Nowadays, with the world arguably more connected than it has ever been in the past, the rampant propagation of western culture appears to be leaving its mark in all four corners of the globe.
One result of this has been the proliferation of English-language music, TV shows, films, brands, slogans and all other facets of popular culture to areas of the world where English is not the primary language – or even a language at all – of most citizens.
Consequently, those growing up surrounded by English-speaking culture may find they are becoming increasingly disenchanted with their own language and heritage, as they are not as ‘cool’ as the western mother tongue.
A problem for Arabic
This state of affairs was recently highlighted by Yehiya Mohamed, assistant professor of Arabic at Georgetown University in Qatar, who told the International Conference for Arabic Language in Dubai on May 8th that Arabic-speaking kids think English is the ‘cool’ language and do not see what Arabic has to do with so-called cool, popular culture.
He said that with youngsters living in a “completely westernised culture”, they are no longer proud of their linguistic and cultural roots – something which he feels needs to be tackled in order for the Arabic language to survive and thrive, thenational.ae reports.
This is arguably all the more important as it was in fact Arabic that was once the language of astronomy, navigation, poetry and storytelling. Should today’s young Arabic speakers decide to favour English, not only are they turning their back on their mother tongue in the present, but also the thousands of years of history and heritage that it represents.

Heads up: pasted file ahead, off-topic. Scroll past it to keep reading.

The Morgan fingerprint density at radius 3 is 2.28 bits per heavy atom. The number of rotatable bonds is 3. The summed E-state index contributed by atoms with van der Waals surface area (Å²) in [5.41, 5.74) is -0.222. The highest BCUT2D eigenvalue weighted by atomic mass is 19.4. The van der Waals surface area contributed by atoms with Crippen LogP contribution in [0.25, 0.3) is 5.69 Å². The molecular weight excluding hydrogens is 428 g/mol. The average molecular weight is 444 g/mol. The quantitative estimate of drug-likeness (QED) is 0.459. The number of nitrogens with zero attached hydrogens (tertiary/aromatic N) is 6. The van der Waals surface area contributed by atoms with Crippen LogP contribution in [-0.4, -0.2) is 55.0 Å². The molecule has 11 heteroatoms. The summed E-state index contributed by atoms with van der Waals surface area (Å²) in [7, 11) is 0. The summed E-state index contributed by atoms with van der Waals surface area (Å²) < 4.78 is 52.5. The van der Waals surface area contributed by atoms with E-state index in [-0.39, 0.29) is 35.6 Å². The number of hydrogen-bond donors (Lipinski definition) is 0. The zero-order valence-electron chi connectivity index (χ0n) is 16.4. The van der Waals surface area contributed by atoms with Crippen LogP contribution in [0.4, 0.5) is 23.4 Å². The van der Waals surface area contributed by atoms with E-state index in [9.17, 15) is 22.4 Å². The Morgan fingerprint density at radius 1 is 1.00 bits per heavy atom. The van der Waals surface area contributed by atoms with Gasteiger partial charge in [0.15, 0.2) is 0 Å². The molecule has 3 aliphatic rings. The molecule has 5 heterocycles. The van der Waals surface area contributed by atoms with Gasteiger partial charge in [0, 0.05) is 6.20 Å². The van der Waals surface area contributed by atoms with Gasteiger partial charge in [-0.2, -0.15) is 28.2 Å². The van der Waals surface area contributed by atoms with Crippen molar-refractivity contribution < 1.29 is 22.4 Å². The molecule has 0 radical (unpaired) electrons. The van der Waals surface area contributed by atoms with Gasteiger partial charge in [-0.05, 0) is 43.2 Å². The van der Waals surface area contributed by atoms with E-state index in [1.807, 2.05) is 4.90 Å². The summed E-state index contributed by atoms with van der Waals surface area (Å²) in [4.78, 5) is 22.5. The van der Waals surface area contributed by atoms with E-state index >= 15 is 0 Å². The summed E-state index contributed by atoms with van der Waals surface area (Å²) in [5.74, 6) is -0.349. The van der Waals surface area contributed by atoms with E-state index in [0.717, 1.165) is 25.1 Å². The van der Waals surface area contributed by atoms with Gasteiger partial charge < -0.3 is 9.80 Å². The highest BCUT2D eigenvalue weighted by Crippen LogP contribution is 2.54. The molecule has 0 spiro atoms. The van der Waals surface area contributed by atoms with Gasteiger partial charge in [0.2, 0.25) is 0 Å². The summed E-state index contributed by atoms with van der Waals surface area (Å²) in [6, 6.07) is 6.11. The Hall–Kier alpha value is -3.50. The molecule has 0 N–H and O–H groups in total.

As Dr Ali Abdulla Mosa, the annual three-day conference’s coordinator general, explained: “Arabic used to be the language of the world. It used to be the language of science, technology and history. Many sciences were born in the Arabic language.” Now, he feels, it is “shrinking” and losing its place in the modern world.
What’s more, Arabic is vital for religion if anything else. Dr Naima Hassan, an Emirati professor and poet, outlined how it is indeed the language of the Qur’an, meaning its survival is fundamentally important to Muslims, if nothing else.
As translation and interpreting professionals, we echo Dr Hassan’s conclusion that Arabic is a “very, very, very important language”. Therefore, it is vital that teachers and language experts recognise what needs to be done to safeguard its future.
What’s the solution?
Professor Mohamed believes the curriculum in schools needs to be changed to engage the youngsters who are increasingly fixated on western, English-language culture.
He commented on how the modern world in which these students are living does not have as much of a place for tradition as many might like. For this reason, it is vital that education policy makers don’t bury their head in their sand to this reality and instead capitalise on it. Children must be able to see how what they are learning is relevant and applicable to their daily lives, and what is important and matters to them.
Such a need to factor cultural appeal into language learning was recently outlined by vice-chair of the Faculty of Modern Languages at the University of Oxford professor Katrin Kohl. Writing for the Guardian, she explained how English-speaking students were becoming increasingly apathetic towards learning modern foreign languages, as teaching syllabuses have been “stripped steadily of intellectual interest and cultural appeal”.
The expert believes that the relevant authorities are not adequately taking into consideration the fact that, due to English culture being so all-consuming, young people are becoming less likely to consider learning French an “essential skill”.
Therefore, to a large extent, it will arguably be up to educational authorities to tap into the younger generation’s priorities in a way that can make them appreciate the importance of both their own languages and those of other countries – and, ultimately, the survival of the world’s rich tapestry.